DURING THEIR meeting on the sidelines of the East Asia Summit held in the Cambodian capital of Phnom Penh last week, Chinese Premier Wen Jiabao and U.S. President Barack Obama reaffirmed the two countries' commitment to promoting bilateral cooperation.
Given that this was their first meeting after China's leadership transition and Obama's re-election this month, the significance of their remarks go beyond the bilateral level, as they have positive implications for the world economy and the two countries' cooperation in the Asia-Pacific region.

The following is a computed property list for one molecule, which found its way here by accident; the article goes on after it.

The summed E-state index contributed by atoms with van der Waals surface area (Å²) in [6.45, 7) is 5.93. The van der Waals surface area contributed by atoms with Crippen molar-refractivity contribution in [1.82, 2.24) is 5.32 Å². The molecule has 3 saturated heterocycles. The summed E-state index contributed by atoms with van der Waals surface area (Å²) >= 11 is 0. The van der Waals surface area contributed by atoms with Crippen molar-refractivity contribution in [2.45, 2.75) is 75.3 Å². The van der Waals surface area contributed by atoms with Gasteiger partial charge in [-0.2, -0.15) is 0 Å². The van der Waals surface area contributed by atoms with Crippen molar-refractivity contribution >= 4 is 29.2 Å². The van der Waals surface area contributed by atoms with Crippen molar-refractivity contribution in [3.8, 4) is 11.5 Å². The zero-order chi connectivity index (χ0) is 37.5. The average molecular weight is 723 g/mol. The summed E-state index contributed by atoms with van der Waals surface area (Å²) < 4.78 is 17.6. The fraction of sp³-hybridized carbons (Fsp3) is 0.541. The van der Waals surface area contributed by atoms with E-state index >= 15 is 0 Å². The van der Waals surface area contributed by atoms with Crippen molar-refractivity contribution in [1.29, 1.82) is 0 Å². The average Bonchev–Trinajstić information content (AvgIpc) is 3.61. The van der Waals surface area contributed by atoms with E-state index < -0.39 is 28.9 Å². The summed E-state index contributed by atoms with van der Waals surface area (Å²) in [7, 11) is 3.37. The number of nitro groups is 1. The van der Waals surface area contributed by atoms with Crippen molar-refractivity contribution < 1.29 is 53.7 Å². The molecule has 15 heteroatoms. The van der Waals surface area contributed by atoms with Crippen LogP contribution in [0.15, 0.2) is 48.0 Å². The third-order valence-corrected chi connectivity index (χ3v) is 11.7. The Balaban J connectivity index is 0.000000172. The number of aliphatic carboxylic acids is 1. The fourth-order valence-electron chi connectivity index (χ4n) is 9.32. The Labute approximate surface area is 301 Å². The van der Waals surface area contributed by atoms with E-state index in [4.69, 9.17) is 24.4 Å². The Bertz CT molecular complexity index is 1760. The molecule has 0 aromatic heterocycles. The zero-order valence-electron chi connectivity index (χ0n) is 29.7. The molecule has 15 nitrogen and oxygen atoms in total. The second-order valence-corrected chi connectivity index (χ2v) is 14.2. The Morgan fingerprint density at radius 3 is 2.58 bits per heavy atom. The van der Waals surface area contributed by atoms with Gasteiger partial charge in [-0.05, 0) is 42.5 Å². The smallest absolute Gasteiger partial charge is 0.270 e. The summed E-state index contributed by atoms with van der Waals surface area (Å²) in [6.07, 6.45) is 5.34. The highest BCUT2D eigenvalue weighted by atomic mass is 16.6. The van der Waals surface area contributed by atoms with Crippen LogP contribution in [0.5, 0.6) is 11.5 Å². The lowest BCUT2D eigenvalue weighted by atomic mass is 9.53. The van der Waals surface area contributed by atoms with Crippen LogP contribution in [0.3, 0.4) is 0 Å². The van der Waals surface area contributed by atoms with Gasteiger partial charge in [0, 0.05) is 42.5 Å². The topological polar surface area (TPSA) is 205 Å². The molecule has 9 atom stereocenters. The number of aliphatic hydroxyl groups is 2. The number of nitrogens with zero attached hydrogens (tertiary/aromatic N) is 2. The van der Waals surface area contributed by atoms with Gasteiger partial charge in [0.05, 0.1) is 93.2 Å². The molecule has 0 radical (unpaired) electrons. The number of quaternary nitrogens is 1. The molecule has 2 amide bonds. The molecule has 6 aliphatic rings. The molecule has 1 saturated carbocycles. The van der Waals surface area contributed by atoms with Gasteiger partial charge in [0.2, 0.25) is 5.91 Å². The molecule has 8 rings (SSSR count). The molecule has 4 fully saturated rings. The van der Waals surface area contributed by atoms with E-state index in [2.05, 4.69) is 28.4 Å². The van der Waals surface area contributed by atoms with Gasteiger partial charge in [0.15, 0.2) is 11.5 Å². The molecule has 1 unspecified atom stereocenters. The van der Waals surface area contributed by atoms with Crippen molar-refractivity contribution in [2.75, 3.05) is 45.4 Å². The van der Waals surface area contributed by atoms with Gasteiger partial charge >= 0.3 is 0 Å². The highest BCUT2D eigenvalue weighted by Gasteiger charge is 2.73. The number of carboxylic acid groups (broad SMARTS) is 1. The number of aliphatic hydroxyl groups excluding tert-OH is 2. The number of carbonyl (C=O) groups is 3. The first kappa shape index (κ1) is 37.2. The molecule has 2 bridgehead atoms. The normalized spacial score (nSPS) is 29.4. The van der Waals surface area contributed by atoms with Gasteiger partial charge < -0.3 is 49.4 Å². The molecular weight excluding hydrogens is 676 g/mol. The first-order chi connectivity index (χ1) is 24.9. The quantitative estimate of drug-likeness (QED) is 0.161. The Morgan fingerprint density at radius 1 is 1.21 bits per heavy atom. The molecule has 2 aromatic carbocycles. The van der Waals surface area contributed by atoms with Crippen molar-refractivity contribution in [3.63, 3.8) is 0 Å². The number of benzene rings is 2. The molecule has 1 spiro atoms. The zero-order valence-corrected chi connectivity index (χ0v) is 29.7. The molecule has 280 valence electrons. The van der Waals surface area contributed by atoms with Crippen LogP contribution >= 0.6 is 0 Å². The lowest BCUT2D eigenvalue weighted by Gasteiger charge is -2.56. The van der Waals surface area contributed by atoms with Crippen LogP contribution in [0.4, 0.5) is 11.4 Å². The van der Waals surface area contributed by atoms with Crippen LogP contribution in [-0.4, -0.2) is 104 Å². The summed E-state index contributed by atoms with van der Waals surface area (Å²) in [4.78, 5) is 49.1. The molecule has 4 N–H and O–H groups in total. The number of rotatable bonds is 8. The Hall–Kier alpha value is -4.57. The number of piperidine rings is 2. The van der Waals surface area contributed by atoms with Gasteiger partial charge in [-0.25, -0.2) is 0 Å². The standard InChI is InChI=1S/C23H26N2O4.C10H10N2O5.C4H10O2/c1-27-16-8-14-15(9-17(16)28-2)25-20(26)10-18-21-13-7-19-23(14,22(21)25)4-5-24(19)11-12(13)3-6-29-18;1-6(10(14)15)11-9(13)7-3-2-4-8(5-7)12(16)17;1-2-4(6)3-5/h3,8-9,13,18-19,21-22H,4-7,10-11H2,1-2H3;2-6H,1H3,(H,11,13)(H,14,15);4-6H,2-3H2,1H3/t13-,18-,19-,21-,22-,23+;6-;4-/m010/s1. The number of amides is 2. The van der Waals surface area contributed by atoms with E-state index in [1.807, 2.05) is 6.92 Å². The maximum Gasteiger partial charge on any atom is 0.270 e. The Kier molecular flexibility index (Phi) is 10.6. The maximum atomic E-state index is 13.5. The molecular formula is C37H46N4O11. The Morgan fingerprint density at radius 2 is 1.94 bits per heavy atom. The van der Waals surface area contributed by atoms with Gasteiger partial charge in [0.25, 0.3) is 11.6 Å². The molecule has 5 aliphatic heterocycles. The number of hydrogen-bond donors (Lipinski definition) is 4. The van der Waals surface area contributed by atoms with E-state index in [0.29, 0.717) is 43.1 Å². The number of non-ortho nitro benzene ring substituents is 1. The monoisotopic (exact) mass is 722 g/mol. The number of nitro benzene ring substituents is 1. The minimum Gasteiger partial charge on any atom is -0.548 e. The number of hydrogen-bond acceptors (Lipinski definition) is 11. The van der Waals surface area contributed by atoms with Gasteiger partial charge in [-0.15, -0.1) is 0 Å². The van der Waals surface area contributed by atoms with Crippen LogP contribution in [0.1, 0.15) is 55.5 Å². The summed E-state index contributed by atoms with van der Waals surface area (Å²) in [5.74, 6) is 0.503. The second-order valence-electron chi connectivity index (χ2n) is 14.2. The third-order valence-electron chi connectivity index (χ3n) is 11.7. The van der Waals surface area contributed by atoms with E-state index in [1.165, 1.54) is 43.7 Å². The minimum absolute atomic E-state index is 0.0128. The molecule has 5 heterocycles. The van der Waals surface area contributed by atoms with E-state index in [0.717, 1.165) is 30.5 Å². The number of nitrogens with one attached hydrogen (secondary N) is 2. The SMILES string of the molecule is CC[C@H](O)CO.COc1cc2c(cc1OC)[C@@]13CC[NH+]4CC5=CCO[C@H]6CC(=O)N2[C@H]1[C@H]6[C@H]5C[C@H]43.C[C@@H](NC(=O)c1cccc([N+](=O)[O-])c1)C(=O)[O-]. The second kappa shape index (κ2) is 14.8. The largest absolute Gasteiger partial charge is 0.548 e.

Business, trade and finance are where the two countries' interests already converge to a large extent. Bilateral trade is likely to top $500 billion this year. Ironing out the road for greater cooperation in these fields obviously will benefit both economies.
And given the size and clout of their economies, taking concrete steps in this regard and promoting trade ties in a cordial atmosphere, rather than miring them in disputes, would inject much needed confidence in a global economic recovery.
The same principle should apply to their cooperation in the Asia-Pacific, where China hopes the United States will be constructive so the two countries can jointly contribute to regional peace and development.
As a global power eying a bigger role in Asia, the United States should make sure its involvement mitigates the tensions over maritime territorial disputes and not the opposite.
China Daily, Beijing